Castle in the Darkness

Castle in the Darkness is a game that had a strange effect on me. After a couple hours playing I suddenly felt determined to finish it. There are many challenges on the way to find the missing princess and the difficulty, and sometimes frustrations, are extreme in places but I was hooked. Seven and a half hours after the adventure began, the credits rolled and I sighed a sigh of relief.

This is a 2d platforming 'metroidvania' game with a retro aesthetic. It wastes no time in putting you in action. After a brief introduction sequence which contextualises the narrative – a princess goes off on her own in search of her missing father – you are not playing long before facing the first boss. Things start off without much challenge but ramps up considerably.

Castle in the Darkness

Checkpoints are scattered across the land and occasionally feel few and far between. You have a small amount of health at the beginning of the game and you'll die a lot. A lot. Several hits from an enemy and you're dead or a single hit from a spike; either along the ground or falling from above. However, this is a game that doesn't cheat you. It is your own fault that you die, not the game messing you around. There were many points that I found myself stuck but I kept at it and was finally able to progress. Happily, it doesn't take long to restart after you die. The screen flashes red and shows you the death-count, then pushing right will spawn you at the last checkpoint.

The challenge of the game is one of the most rewarding aspects. There are a number of times when backtracking is required (though this isn't necessarily essential, but you'll have a much harder time going forwards if you don't). As you don't gain access to warp points til over halfway through the game you just go through the game backwards. It is with these moments you realise how much you've improved; as you go through areas you previously had great difficulty with without problem.

The jumps require precision, spike traps demand your attention as you move through an area and learning the enemy patterns is a must. As you go to your sixth or seventh screen without a checkpoint in sight the pressure ramps up. There are no health potions in the game. Your health gets refilled at every checkpoint. The frustration in having to repeat the same screens many times because of one bit later on that you struggle with is great and could lead some plays to give up on the game. Not me though, it just made me more determined.

Castle in the Darkness

Progression is constant. You can equip armour and weapons, find relics each with their own power and use one spell at a time. There are also items you find; keys to new areas and health bonuses. Defeating each of the many bosses grants you plus one health. Some of the relics are hard to find but absolutely worth it. They include: a double jump, the ability to swim and walk on ice without slipping. They make a big difference to how the game plays. I ended with the penultimate sword, just four spells and half the armours in the game.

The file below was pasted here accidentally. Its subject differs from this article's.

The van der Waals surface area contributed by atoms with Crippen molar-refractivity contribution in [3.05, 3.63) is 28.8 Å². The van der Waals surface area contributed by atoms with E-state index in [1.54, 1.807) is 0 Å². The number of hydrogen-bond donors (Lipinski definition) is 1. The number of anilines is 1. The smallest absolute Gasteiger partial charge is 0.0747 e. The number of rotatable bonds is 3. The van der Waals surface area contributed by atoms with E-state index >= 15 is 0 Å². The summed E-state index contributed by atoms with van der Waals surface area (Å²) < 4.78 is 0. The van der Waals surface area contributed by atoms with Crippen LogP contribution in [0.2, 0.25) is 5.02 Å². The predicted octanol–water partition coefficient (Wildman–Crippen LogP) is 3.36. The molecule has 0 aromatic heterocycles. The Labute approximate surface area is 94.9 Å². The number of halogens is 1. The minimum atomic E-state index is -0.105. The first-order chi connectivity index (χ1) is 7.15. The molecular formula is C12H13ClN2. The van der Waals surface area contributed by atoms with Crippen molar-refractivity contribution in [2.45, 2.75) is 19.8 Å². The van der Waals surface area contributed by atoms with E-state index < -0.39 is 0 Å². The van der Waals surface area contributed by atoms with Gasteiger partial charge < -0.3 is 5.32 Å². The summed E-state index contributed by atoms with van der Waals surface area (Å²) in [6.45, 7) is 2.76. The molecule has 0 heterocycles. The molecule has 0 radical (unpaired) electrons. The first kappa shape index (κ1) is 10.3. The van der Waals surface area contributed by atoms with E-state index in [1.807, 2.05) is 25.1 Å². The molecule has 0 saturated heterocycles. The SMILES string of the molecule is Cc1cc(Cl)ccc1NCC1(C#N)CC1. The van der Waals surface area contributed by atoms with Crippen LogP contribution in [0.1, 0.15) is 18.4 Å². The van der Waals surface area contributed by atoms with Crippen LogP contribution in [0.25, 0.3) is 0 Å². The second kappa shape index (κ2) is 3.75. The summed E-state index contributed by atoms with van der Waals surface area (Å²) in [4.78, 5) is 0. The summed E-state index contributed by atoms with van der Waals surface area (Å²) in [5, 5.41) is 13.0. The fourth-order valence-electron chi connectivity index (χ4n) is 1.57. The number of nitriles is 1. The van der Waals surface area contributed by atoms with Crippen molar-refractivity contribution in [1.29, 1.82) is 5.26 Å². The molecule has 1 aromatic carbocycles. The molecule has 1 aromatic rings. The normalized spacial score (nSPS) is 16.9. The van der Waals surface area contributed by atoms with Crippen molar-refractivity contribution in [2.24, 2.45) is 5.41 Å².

As you play through Castle in the Darkness you'll notice locked doors and areas that you can't reach. This is where the backtracking comes in. As soon as I got the double jump (a power I was anticipating considering what I'd seen on my way) I went back and found all the secret areas I could. The lack of a map doesn't have an impact; the world design is tight and you become familiar with it swiftly.

The aesthetic design of each area is strong and varied and the enemy designs are fantastic. There are many boss battles throughout the game and every one of them is designed well. They pose a lesser challenge though. Learn their move routine and you'll beat them all without taking too much damage.

Castle in the Darkness

I found an interesting dynamic with the game's difficulty too. There was one area later on in the game – the windy ruins – that I really struggled with. It was a simple jump against the wind but I just couldn't make it. It turned out I had equipped heavy armour and it was decreasing the amount I could jump. It took me ages to figure that out; entirely my own fault. No other armours had an effect on the character but it did say in the description. If only I'd paid attention. Another moment was a boss fight I was struggling with. I decided to try my luck and jump over him and attack from behind. He didn't turn around and continued his attacks to the left of the screen while I used magic attacks behind him. It was a satisfying moment.

The chiptune soundtrack is absolutely fantastic throughout the game. It keeps you pumped and lessens the blues of the frequent deaths. There are great tonal shifts in the tracks which mirror what you are currently experiencing. You can buy it for about £1.80 on Bandcamp.

Castle in the Darkness is tremendous value for money. It took me just under seven and a half hours to complete (with only 58% completion) and it only costs £4.79. I ended up with just under three hundred deaths. This is a game I wholeheartedly recommend. It was an engrossing, addictive and, above all, fun experience.

5

In Short

  • + Well designed and visualised world
    + Tight controls make the platforming a joy
    + Amazing value for money
    + Fantastic soundtrack
    + A real sense of progressions never lets up

  • - The difficulty and frustrations may lead some to give up

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